Can't tell you about disc option for the stock axel but I cannot recommend an aftermarket Mustang II setup. Most of the aftermarket Mustang II kits, Fatman, Heidts, etc, have a serious design flaw where a single long bolt is used to fasten the Lower control arm to the frame. The bolt is loaded in single shear and over time it will suffer fatigue failure and shear off where it exits the frame. I have read of several cases of this happening and it happened to me. In my case it was after about 7 years and 50k miles, luckily when the bolt sheared it was at low speed and a few blocks from home and the only damage was a bent lower control arm. Had it happened a month earlier when we were driving the car to Lake Tahoe, through the mountains at highway speeds the ending could have been much worse. Depending on your fabrication skills you could get a dropped axle from a company like speedway and convert to a four link and coil overs, that would give you a lot of options for brakes and ride height.
  8. rhelm1953

    New truck arrive yesterday

    What all the previous respondents have said is true, a properly maintained 6V system will work just fine and provide a reliable vehicle. On the other side of the fence it depends on how you want to use your truck, if you have to rewire the truck because the old wires are broken, frayed and unsafe then you can consider converting to 12V negative ground the advantages there are you can use a modern alternator, after market electronics are much more easily integrated and headlights and bulbs can be found at any parts store. Either path is a good solution, it depends on how you plan to use your truck.
  9. rhelm1953

    1950 Suburban 5.7 Hemi project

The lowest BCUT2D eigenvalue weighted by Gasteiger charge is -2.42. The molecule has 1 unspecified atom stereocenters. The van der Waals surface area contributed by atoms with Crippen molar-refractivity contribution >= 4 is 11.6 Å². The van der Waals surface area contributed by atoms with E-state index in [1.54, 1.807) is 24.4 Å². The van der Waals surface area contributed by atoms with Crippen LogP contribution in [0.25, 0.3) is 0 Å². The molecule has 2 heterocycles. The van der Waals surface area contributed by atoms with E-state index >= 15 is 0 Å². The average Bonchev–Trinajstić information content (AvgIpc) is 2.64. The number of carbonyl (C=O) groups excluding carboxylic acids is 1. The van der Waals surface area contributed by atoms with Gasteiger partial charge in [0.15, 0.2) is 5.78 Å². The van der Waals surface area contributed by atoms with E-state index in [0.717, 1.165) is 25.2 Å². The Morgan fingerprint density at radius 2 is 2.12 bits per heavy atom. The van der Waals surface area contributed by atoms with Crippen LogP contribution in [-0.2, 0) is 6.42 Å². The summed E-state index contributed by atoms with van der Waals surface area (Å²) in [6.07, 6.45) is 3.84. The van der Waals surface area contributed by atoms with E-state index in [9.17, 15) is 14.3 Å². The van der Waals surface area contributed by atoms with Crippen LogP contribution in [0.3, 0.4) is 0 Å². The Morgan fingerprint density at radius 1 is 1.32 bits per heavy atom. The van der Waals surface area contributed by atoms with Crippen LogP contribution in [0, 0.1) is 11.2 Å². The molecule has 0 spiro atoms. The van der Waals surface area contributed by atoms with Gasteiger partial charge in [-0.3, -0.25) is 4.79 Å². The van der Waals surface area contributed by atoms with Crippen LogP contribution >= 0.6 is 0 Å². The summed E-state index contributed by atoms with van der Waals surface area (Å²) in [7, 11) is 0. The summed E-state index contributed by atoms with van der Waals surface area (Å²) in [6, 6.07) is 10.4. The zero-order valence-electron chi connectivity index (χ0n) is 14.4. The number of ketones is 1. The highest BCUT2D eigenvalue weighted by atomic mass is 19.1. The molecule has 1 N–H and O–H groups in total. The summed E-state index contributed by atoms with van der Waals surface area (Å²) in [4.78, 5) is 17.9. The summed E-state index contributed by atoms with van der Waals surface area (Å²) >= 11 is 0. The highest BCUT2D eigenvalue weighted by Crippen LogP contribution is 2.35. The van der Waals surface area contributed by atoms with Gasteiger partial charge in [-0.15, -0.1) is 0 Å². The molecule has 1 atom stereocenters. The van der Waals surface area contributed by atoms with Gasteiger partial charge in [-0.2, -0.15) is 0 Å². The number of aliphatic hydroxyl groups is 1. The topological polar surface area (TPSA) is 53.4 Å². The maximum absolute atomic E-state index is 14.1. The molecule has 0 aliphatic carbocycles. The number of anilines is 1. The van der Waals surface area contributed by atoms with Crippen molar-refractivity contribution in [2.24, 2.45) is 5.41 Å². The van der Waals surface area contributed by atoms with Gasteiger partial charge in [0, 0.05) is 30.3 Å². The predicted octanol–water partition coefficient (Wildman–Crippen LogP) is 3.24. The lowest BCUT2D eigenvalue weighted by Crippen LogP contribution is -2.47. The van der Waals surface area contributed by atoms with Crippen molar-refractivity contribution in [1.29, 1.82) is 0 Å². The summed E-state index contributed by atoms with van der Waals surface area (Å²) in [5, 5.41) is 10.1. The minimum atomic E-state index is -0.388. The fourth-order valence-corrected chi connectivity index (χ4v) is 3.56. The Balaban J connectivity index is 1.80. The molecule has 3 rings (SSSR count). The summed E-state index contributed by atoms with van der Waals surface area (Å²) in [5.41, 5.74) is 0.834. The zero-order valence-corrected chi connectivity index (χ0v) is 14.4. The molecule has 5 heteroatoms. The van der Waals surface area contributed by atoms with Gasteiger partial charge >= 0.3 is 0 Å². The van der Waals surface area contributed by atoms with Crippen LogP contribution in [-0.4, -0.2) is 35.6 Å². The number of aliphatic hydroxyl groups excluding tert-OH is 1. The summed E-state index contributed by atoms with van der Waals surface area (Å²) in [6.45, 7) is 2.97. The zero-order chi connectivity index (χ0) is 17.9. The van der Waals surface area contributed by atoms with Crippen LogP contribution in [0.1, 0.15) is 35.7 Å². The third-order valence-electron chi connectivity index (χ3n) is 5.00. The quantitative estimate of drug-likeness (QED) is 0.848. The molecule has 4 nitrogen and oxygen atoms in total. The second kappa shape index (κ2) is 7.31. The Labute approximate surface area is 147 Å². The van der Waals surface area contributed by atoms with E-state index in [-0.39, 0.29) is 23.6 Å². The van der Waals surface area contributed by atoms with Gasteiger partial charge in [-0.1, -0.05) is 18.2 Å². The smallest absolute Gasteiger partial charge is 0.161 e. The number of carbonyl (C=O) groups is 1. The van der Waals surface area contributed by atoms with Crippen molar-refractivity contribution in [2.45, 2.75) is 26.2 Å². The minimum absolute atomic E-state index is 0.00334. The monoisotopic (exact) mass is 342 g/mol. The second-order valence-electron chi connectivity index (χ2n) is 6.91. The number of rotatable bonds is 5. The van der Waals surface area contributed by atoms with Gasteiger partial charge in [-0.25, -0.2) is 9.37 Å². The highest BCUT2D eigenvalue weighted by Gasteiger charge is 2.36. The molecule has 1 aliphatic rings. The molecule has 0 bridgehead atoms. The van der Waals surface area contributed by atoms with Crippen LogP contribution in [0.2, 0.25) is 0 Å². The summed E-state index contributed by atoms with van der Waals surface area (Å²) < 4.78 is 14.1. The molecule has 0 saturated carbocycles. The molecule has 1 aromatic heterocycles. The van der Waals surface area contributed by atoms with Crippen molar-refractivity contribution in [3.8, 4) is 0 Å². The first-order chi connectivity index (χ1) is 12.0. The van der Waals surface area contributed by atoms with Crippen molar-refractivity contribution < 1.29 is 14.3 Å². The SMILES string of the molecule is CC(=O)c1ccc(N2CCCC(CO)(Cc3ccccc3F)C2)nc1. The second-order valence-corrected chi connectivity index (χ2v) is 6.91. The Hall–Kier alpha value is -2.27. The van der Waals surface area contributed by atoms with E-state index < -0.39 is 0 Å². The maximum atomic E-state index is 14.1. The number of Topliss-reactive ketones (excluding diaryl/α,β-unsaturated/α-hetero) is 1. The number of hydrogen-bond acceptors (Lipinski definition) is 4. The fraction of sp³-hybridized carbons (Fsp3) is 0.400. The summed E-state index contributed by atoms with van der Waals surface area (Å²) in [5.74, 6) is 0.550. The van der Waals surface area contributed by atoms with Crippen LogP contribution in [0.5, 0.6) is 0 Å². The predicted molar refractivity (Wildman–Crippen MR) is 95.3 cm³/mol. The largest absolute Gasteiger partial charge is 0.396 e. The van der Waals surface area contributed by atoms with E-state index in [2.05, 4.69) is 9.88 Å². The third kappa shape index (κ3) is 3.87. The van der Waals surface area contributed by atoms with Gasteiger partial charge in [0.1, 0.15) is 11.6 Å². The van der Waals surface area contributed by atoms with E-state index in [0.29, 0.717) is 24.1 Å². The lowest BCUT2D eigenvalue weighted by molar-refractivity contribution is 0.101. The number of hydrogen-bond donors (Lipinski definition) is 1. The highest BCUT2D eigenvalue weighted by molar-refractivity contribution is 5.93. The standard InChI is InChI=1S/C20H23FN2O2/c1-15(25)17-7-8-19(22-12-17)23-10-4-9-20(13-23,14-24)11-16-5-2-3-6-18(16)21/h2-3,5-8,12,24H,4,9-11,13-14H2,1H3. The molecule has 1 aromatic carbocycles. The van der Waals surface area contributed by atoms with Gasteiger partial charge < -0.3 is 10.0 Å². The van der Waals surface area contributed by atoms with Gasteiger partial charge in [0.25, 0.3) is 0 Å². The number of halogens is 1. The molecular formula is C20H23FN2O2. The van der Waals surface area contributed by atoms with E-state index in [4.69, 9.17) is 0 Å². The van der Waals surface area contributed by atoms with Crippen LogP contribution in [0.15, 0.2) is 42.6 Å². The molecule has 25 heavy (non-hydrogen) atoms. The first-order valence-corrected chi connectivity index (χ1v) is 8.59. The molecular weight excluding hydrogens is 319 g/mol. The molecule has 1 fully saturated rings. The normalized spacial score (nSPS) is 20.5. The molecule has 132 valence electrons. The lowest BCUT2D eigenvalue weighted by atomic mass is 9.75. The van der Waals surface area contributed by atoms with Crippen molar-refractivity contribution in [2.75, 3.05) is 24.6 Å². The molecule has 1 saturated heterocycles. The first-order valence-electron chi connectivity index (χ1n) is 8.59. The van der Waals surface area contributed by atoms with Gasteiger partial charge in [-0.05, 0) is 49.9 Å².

Well deserved award, the car is beautiful and I like that you are not afraid to drive it.
  10. rhelm1953

    New grill for the 50

    Clean and simple, I like it! What did you use for tubing? The Dodge emblem is a nice touch.
  11. I used the Newport engineering wiper motor in my 1950 Plymouth with 6V +ground and used the Newport 6 to 12V power inverter. I followed the wiring instructions and it works like magic. I did not have to isolate the wiper motor from chassis ground and I have +12V available to power a usb charger and a little Bluetooth amp so I can play tunes from my phone.
  12. rhelm1953

    Brass question

    Rather than try to build up the existing piece I think I would get some brass bar stock, drill and tap a hole for the threaded stud and then I would cut and shape the bar stock to the correct profile. If the stud is supposed to be locked to the brass part I would solder it in place. I would think a couple hours of work would get you a new part. A nice little Saturday afternoon job.
  13. rhelm1953

    Lead Additive

    You don't need lead additive for your 1951 Dodge, the flathead six came from the factory with hardened valve seats. This is something I didn't learn until after I purchased a case of lead additive. 🙂
  14. rhelm1953

    1951 Meadowbrook Rebuild

    Back in the day I refreshed the engine or more than one old beater with just rings and bearings using a hone and plastigage. You won't know until you pull the head, if the ring ridge at the top of the cylinder is minor then you can probably reuse the old pistons, hone the cylinders and drop in new rings. It won't be the same as a rebuild but can get you another 20,000 to 30,000 miles. On a lightly used hobby car that might be enough. If you have broken pistons and the cylinders are rough shape then you are in for more work. Pull the head, take a look and decide what you want from the car/engine and proceed accordingly.
  15. rhelm1953

    readjusted timing and carbs.

    love that six cylinder rap!